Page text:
In other business, the Council decided to defer its consideration of a draft resolution titled “Revised terms of reference of the Inland Transport Committee”, recommended by the Economic Commission for Europe, to a later date.  It approved a draft decision titled “Proposed dates of the meetings and segments of the Economic and Social Council in 2022”, laying out a series of proposed dates for the session’s meetings and segments, which were annexed to the decision. 

Acting by acclamation, it approved the nomination of 24 experts for appointment to the Committee of Experts on Public Administration and 25 experts to serve on the Committee of Experts on International Cooperation in Tax Matters.  It elected Algeria to serve on the Commission on the Status of Women; Kazakhstan to serve on the Intergovernmental Working Group of Experts on International Standards of Accounting and Reporting; Australia, France, Germany and Monaco to serve on the Executive Board of the United Nations Children’s Fund (UNICEF), and Sweden to complete the term of office of New Zealand; Germany, Greece, the Netherlands and Sweden to serve on the Executive Board of the United Nations Development Programme (UNDP)/United Nations Population Fund (UNFPA)/United Nations Office for Project Services (UNOPS), and Switzerland to complete the term of office of Denmark.

Also acting by acclamation, the Council further elected Indonesia and Lebanon to serve on the Committee for the United Nations Population Award, and New Zealand to complete the term of office of Switzerland on the Council to the Organizational Committee of the Peacebuilding Commission.

The Council will reconvene at 10 a.m. on Friday, 23 July, to hold the organizational meeting of its 2022 session.

Crime Prevention and Criminal Justice

ANTONIA MARIE DE MEO, Director of the United Nations Interregional Crime and Justice Research Institute, introduced the Secretary-General’s note (document E/CN.15/2021/8) transmitting the report of the Institute on its work in 2020.  She noted that, while long ties exist between the Economic and Social Council and the Institute, today marks the first time the latter’s director has formally briefed the former.  Outlining the Institute’s work in 2020, she said that, during the COVID-19 pandemic, it continued to develop, test and promote innovative measures in criminal justice and crime prevention in order to build the knowledge and capacity of Member States.  Among other things, it organized an unprecedented number of virtual capacity-building and knowledge-development activities, with participation that far exceeded previous years.  All of the Institute’s work aimed to further Sustainable Development Goal 16 to prevent and counter crime, strengthen the rule of law and build resilient societies.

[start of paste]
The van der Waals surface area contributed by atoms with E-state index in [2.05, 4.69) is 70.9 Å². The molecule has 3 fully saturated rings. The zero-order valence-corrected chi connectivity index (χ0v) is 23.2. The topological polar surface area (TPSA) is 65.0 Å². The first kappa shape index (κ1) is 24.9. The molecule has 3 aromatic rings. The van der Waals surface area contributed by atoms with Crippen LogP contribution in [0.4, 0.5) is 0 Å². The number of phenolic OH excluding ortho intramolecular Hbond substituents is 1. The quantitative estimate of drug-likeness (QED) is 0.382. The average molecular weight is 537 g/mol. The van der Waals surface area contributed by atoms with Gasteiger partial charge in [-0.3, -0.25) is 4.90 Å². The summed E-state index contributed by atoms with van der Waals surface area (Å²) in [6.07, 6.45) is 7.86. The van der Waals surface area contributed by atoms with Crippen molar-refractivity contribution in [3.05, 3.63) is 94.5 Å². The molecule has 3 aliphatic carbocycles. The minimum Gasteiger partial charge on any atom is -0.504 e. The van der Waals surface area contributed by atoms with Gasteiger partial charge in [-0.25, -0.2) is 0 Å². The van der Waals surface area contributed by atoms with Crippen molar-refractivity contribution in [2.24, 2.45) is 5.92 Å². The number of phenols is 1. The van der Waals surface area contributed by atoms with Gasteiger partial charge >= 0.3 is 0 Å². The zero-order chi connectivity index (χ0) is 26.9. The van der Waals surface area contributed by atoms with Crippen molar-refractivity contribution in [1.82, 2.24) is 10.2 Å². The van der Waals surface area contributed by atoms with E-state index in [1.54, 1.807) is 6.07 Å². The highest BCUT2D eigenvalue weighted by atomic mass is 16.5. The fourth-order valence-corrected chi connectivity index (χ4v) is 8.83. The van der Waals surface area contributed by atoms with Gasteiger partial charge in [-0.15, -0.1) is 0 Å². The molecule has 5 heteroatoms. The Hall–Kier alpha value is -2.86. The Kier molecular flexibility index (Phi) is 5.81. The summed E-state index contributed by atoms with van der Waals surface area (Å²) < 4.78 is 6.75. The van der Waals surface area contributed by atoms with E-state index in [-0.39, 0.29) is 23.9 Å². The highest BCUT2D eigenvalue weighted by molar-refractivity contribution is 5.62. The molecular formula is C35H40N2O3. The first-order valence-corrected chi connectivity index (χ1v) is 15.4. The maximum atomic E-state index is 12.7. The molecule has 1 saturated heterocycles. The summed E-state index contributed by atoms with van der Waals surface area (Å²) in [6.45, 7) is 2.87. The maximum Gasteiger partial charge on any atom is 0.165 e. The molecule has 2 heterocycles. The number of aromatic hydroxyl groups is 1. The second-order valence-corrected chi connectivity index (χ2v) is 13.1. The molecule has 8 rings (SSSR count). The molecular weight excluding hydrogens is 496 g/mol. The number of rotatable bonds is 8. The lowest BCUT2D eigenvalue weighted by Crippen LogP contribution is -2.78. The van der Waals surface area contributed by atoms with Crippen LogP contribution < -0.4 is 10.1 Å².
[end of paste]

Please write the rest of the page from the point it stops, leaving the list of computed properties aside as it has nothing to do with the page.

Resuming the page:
She said the pandemic context led the Institute to focus more on addressing the emerging activities of terrorist, violent extremist and organized criminal groups seeking to capitalize on the destabilizing effects of COVID-19.  “For anyone using or concerned about social media, this is an eye-opening report,” she said, adding that the Institute worked with local communities and civil society to strengthen capacities and build resilience, with particular attention to youth and vulnerable groups.  In the Sahel-Maghreb region of Africa, the body analysed data on the type of local strategies and measures that effectively strengthen community resilience to violent extremism.  It also expanded its capacity-building to reinforce border security, carrying out training courses in Albania and Kenya, and worked closely with Member States in the Caucasus, Eastern Europe and North Africa to identify country-specific policies to recover illicit assets linked to organized crime and corruption and to create mechanisms to distribute recovered assets.

The representative of Italy described the Institute as a unique body that adds value to the United Nations work.  Its 2020 report clearly shows the quality of the Institute’s research and analysis, which was particularly important in a year when Sustainable Development Goal 16 was one of the goals under review at the Council’s high-level political forum, and when issues such as transnational organized crime and cybercrime are gaining prominence. 

The representatives of Germany and the United States echoed those points, with the former welcoming the Institute’s first briefing to the Council and expressing his hope that that good practice will continue in the future. 

ALESSANDRO CORTESE (Italy), Chair of the thirtieth session of the Commission on Crime Prevention and Criminal Justice, introduced that body’s report (document E/2021/30) in a pre-recorded video message.  Recalling that the body held its thirtieth session in a hybrid format in May, with high rates of participation from around the globe, he said attendees marked the Commission’s thirtieth anniversary with a high-level ceremonial segment.  The body ultimately adopted a series of resolutions covering topics that range from combating crimes that affect the environment to integrating sport into youth prevention strategies, and from combating trafficking in persons and the smuggling of migrants to strengthening crime prevention in the context of the COVID-19 pandemic. 

Each text contains elements that further the implementation of the Sustainable Development Goals, especially Goal 16, he said, adding that participants also considered a potential new standing agenda item on an exchange of views regarding the Commission’s contribution to the 2030 Agenda for Sustainable Development.  In addition, he recalled that the Fourteenth United Nations Congress on Crime Prevention and Criminal Justice was held in Kyoto, Japan, and that participants adopted a Declaration which will serve as a key political commitment on crime prevention and criminal justice going forward.